2015 was the year when First Solar's (NASDAQ:FSLR) conservative operations began to pay off for investors. Instead of adding debt and expanding rapidly, as competitors like SunEdison and SolarCity did, it chose to focus on making money rather than growth. That paid off when the market began to lose faith in the returns of the projects being built and demanded more cash flow from developers. Instead of being left in the dust, First Solar was ahead of the game.
Despite a good year, there were a couple of major setbacks for First Solar. Here's what investors should keep an eye on heading into 2016.
Growth takes a backseat... for now
One of the worst days of the year for First Solar was when it announced 2016 guidance. Management predicted earnings of $4.00 to $4.50 per share, which is a lower range than the $4.30 to $4.50 expected for 2015.
The reason for the lower guidance comes down to two things -- the timing of project sales and projects where First Solar is essentially the engineering firm but not the developer with financial risk -- but it was disappointing nonetheless. Investors were expecting to see a year of big growth in 2016, especially with production increasing from 2.5 GW to 3.0 GW, but that won't be the case, at least for now.
Over time, some of the factors that are dragging on 2016 earnings will subside, and I would expect better earnings growth in the future. But right now growth let investors down, and that's what makes it the worst headline of the year.
The fall of yieldcos
In general, the solar industry today is driven by two factors: the cost of building projects that produce energy and the cost of the financing for those projects. Companies that can finance projects for less can generate higher returns on the same projected cash flows as competitors, something First Solar has benefited from in the past.
That's why the decline of the yieldco market in mid-2015 was such a big deal. Not only did First Solar's recently launched yieldco, 8point3 Energy Partners, decline, yieldcos fell across the board. This raises the cost of capital for developers, which makes solar less competitive with fossil fuels long-term.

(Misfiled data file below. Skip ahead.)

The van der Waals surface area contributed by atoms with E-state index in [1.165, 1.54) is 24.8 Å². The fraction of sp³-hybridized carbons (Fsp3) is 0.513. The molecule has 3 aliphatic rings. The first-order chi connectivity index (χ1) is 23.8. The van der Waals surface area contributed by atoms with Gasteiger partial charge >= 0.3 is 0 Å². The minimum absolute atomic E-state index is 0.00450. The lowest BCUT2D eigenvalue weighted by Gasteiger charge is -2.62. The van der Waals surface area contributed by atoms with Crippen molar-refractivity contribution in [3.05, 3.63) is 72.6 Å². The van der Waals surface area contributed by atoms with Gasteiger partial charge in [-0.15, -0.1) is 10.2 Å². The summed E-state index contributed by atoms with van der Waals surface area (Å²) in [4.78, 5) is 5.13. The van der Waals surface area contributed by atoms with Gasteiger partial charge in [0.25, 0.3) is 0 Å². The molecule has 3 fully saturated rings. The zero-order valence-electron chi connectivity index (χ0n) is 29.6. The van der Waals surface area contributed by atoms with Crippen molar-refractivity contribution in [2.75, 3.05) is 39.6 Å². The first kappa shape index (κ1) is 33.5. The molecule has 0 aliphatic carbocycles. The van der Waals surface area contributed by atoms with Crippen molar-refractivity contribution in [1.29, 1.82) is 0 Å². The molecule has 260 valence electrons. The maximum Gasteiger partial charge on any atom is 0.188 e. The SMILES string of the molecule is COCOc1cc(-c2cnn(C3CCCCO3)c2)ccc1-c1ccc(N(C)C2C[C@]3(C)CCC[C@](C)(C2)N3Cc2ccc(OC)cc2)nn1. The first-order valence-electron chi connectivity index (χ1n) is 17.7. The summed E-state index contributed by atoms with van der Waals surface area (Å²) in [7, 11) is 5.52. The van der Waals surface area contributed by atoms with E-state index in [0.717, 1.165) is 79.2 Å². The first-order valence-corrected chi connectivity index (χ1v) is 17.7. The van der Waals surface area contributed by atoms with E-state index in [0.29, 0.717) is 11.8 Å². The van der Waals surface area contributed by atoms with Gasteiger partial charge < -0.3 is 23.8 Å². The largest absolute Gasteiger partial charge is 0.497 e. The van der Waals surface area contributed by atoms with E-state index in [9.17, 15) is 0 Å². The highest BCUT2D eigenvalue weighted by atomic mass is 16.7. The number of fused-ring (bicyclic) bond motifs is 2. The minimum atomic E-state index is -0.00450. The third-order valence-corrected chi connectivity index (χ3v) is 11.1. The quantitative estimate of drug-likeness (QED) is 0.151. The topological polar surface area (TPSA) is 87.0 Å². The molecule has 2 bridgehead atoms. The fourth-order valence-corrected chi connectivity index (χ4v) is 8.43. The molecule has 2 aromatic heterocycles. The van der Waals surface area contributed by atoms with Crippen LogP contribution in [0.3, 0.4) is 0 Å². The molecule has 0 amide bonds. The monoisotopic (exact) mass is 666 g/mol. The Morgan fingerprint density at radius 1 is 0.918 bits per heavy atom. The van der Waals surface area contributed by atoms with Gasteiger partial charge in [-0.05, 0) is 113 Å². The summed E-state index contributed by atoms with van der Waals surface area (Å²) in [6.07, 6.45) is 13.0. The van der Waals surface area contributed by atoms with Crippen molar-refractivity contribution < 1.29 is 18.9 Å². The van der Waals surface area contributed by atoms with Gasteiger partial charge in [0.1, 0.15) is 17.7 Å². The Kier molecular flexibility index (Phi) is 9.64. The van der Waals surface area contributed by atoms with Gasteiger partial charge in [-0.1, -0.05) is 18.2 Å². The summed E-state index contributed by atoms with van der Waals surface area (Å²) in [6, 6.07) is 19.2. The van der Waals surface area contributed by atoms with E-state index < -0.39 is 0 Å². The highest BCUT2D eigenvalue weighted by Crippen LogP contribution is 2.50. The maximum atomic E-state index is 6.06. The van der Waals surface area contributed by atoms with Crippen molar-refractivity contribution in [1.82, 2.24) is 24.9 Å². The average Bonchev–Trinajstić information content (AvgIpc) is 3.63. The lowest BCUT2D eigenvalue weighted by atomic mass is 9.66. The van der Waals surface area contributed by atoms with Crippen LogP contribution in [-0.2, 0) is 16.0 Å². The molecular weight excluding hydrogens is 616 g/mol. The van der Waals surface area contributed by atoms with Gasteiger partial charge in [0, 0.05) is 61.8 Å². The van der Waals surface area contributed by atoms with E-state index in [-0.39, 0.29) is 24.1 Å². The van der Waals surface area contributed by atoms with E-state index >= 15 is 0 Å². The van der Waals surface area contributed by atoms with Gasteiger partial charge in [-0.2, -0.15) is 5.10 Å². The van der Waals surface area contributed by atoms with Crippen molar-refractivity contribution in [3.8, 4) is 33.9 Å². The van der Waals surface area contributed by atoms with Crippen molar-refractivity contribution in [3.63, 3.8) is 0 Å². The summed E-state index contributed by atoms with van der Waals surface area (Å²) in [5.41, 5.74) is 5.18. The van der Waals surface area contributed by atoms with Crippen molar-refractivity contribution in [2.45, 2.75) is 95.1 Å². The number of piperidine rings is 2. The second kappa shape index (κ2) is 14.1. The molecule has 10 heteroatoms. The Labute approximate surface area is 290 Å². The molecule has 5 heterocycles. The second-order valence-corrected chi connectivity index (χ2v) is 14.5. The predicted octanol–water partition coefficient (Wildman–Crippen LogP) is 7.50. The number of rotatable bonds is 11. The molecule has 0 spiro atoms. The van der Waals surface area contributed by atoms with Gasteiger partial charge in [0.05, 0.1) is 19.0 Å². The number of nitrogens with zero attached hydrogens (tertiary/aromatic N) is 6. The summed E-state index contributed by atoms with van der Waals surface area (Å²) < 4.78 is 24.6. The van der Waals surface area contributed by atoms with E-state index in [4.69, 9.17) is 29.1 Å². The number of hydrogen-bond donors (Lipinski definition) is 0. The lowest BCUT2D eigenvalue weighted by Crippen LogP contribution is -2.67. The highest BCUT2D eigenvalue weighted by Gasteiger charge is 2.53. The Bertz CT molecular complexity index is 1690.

First Solar has multiple options in the absence of an attractive yieldco market, so the company will be able to adjust, but it's still a big blow. It recently sold a 51% stake in the Desert Stateline project to Southern Company, who will take the tax benefits and just over half of the project's long-term cash flows. First Solar keeps nearly half of the cash flows, and the sale price for the tax equity and 51% stake can be nearly as much as the cost of building the project. In the absence of yieldcos this may be an attractive option.
We'll have to see how 2016 plays out, but First Solar would like to have as many financing options and potential project buyers available as possible. Losing the yieldco market in 2015 wasn't a good sign.
Will the solar market level out in 2016?
There's been a lot of turmoil in solar in 2015, but the recent passing of the investment tax credit extension should put some wind in the sails of solar companies. If yieldcos recover, companies like First Solar could see increased growth and value generation for shareholders. Long-term, few companies are as well positioned to benefit from the world moving to cleaner forms of energy.
But that doesn't mean there won't be bumps along the way, just as there were in 2015. That's why Foolish investors will look at the long-term trends in energy and solar -- and given the move to solar worldwide and First Solar's major presence in the industry, I still think it's one of the best solar stocks for investors today.
Travis Hoium owns shares of 8point3 Energy Partners and First Solar. The Motley Fool owns shares of and recommends SolarCity. The Motley Fool recommends Southern Company. Try any of our Foolish newsletter services free for 30 days. We Fools may not all hold the same opinions, but we all believe that considering a diverse range of insights makes us better investors. The Motley Fool has a disclosure policy.